The initial batches, which used a charcoal purification process, were more toxic, says Kotwal. But on his suggestion, the company has since begun using a filter, which he says should make the product safer. Pressed for specifics, he says, “we have not actually tested the most recent batches that have been manufactured... one can predict that it is presumably safer than it was because they now use the kilodalton cutoff filter.”
Despite the many questions about the product, Kotwal remains convinced of its usefulness. Even after the university began its investigation, he told Nature Medicine, “Secomet as a company has been bullish and boneheaded at times (possibly because of the hurdles that are placed in their path to introducing their products) even in their dealings with us, but that does not mean that they do not have a potentially life-saving treatment for HIV patients who have no access to FDA-approved treatment and have their days numbered.”
Secomet is pushing ahead meanwhile. Leivers, in collaboration with Derek Arbuckle from the Dream Centre in Pinetown, is conducting an observational study in 30 individuals with AIDS. Many of them also have tuberculosis and are taking Secomet V as a 'nutritional supplement'.
Neither Arbuckle, nor the study participants, are aware of the potential toxicity. “We have told the [participants] that as far as we are aware there are no toxicity issues,” says Arbuckle. The trial participants have signed informed consent forms, drawn up by Arbuckle, to this effect.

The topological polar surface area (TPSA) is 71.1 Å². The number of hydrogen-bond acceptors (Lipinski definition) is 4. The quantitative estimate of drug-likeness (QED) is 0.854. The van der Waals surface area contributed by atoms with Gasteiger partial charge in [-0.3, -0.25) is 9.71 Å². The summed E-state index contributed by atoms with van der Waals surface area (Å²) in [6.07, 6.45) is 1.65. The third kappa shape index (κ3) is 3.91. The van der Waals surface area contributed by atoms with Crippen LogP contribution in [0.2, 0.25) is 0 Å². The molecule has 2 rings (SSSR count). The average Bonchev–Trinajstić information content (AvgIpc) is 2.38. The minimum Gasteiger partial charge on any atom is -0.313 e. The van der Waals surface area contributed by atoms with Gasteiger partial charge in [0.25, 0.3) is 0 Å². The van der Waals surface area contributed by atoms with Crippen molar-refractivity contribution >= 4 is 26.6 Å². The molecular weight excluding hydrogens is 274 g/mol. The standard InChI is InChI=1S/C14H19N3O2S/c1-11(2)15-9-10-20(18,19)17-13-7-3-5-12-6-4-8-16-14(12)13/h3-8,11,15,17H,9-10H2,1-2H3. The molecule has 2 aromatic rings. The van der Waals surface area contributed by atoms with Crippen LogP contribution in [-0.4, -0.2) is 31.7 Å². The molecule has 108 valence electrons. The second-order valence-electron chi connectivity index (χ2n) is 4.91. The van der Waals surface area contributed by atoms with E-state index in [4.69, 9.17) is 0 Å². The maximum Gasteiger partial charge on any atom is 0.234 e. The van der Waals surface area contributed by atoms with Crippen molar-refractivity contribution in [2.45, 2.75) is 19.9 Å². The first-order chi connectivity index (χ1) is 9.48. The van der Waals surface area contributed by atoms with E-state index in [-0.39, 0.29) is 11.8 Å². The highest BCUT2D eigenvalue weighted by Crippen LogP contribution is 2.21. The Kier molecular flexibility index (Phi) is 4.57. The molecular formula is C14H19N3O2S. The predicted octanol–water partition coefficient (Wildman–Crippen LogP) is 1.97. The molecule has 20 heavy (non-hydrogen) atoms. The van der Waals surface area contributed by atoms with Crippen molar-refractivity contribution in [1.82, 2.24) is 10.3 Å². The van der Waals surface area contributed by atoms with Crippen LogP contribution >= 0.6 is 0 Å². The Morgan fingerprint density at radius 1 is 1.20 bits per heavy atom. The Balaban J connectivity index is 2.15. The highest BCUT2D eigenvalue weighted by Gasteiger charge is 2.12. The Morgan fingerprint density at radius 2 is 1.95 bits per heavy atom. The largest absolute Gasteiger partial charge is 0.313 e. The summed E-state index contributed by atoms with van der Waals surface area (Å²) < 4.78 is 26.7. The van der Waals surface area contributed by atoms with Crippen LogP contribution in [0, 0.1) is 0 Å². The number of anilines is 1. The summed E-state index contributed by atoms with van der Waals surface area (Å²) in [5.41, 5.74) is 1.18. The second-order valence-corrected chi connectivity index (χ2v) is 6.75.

Arbuckle says that study does not need MCC approval because it is not a clinical trial. But Mark Blockman, chair of the Research Ethics Committee at the University of Cape Town, says any such study would need the approval of both the MCC and the institutional ethics committee.
Noluntu Qodi, a spokesperson from the MCC Clinical Trials Division, says the company has never approached the agency for permission to conduct trials. “There is no MCC registration for or application by the company Secomet to conduct trials,” Qodi says, adding that the MCC will respond to the Secomet trials “in due course.”
Meanwhile, the university is continuing its investigation into the matter. Officials there may also need to clarify some financial issues.
For instance, although Leivers was a coauthor on the Annals report, the paper says the “work was not supported by funding from Secomet pvt. Ltd. and is an independent study that was in no way influenced by Secomet.” Leivers and Kotwal both declined comment on this apparent conflict of interest.
The University of Cape Town and Secomet also have a sales royalty agreement, ostensibly for the lab work university researchers have contributed to Secomet.
That raises ethical questions because the university is essentially profiting from a product that has not been rigorously tested, says Keymanthri Moodley, a bioethics expert at the University of Stellenbosch.
The university is expected to make a public statement on the matter, but officials decline to reveal when that might be. “The university is addressing the issue,” says Hussey. “Kotwal is at fault and needs to apologize for a lack of insight.”
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Bolognesi, N. News Feature: Bad medicine. Nat Med 12, 723–724 (2006). https://doi.org/10.1038/nm0706-723